Wisconsin city turns mental health aid into police beat | EMTs have higher risk of violent assault than firefighters | Colo. city sees increase in suicide calls
January 27, 2016
NENA SmartBrief
News for emergency communications and response professionals

Making the Call
Wisconsin city turns mental health aid into police beat
Green Bay, Wis., has responded to heavy volume of calls involving mental health issues by making two police officers specialists in that area. The officers respond only to mental health calls and help people connect with treatment and avoid jail. "We wanted to try and move from a Band-Aid type approach to a problem-solving approach where we can help connect people with services and stakeholders to give them a better quality of life and a better chance for successful treatment," said Capt. Jeremy Muraski. Green Bay Press-Gazette (Wis.) (tiered subscription model) (1/21)
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EMTs have higher risk of violent assault than firefighters
Emergency medical technicians are 14 times more likely than firefighters to experience a violent assault on the job, a study showed. The study also found that patient assault-related injuries are often not reported and are considered a part of the job. "First responders are an interesting group. They go in because they want to help, and when they go in, they encounter there situations they never got training for," said lead investigator Jennifer Taylor of the Drexel University Dornsife School of Public Health. MedicalDaily.com (1/23)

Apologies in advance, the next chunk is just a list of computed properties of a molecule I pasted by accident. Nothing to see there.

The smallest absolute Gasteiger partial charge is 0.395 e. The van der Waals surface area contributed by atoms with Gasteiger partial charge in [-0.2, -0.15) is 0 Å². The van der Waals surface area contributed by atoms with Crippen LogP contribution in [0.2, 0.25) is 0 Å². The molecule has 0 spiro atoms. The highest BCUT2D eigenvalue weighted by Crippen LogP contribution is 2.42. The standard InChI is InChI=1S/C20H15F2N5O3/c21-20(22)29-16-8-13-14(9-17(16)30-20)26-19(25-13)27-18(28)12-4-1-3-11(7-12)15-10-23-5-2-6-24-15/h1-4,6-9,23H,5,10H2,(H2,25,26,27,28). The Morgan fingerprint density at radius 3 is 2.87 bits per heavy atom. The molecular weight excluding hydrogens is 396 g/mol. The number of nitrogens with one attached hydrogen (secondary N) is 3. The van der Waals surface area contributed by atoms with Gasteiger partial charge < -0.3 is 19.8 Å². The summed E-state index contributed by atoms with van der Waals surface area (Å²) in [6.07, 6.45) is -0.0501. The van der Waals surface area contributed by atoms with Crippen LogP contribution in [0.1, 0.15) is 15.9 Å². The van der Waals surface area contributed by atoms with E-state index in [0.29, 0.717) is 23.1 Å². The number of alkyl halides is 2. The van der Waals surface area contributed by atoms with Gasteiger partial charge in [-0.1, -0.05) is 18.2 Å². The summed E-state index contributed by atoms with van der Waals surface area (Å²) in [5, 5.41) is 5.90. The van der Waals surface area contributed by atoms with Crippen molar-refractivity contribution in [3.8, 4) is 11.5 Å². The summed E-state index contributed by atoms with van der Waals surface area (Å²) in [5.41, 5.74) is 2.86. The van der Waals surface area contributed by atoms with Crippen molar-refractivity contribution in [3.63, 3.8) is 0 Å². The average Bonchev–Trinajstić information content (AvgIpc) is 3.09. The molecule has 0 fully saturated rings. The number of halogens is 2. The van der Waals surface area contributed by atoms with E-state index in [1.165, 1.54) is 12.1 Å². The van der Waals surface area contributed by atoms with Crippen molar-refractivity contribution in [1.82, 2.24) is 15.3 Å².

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Other News
Policy Pulse
Okla. bill would revamp 9-1-1 policies, increase cellphone fees
An Oklahoma bill would put the state's 9-1-1 operations under the Department of Emergency Management and would require dispatch centers to conduct annual audits and send reports to the 911 Statewide Advisory Board. It would also increase fees per cellular contract from 50 cents to 75 cents and would direct the fees to the dispatch center where the cell user lives. Mark Suson of the Oklahoma chapter of the National Emergency Number Association said the bill is similar to others the group has supported. The Duncan Banner (Okla.) (1/21)
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FirstNet RFP draws scrutiny from major vendors, carriers
FirstNet's request-for-proposals for development of a national public safety network has drawn interest from major tech companies and carriers alike, with Intel and Motorola Solutions among the companies giving the document a close look. Also, the Los Angeles Regional Interoperable Communications System Authority said its own emergency data communications system fared well in a New Year's Day test at the Rose Parade. FierceWireless (1/19), FierceWirelessTech (1/18)
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Innovation Insights
Rural schools see urgent need for first-response teams
Colorado's Weld County School District tackled a common problem among rural districts -- the need for fast action from emergency services teams in areas where first response teams might be located miles away. The district invested in a Rapid Emergency Response System, which automatically sends a phone call to police dispatchers if an alarm is activated. SecurityInfoWatch.com (1/18)
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Texas man uses drone to help first responders
A man in Joshua, Texas, helps his local fire department by using his drone to provide an aerial view during fires. He has also used his drone to locate flooding victims and deliver equipment to rescue workers. Cleburne Times-Review (Texas) (1/23)
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When defeat comes, accept it as a signal that your plans are not sound, rebuild those plans, and set sail once more toward your coveted goal."
-- Napoleon Hill,
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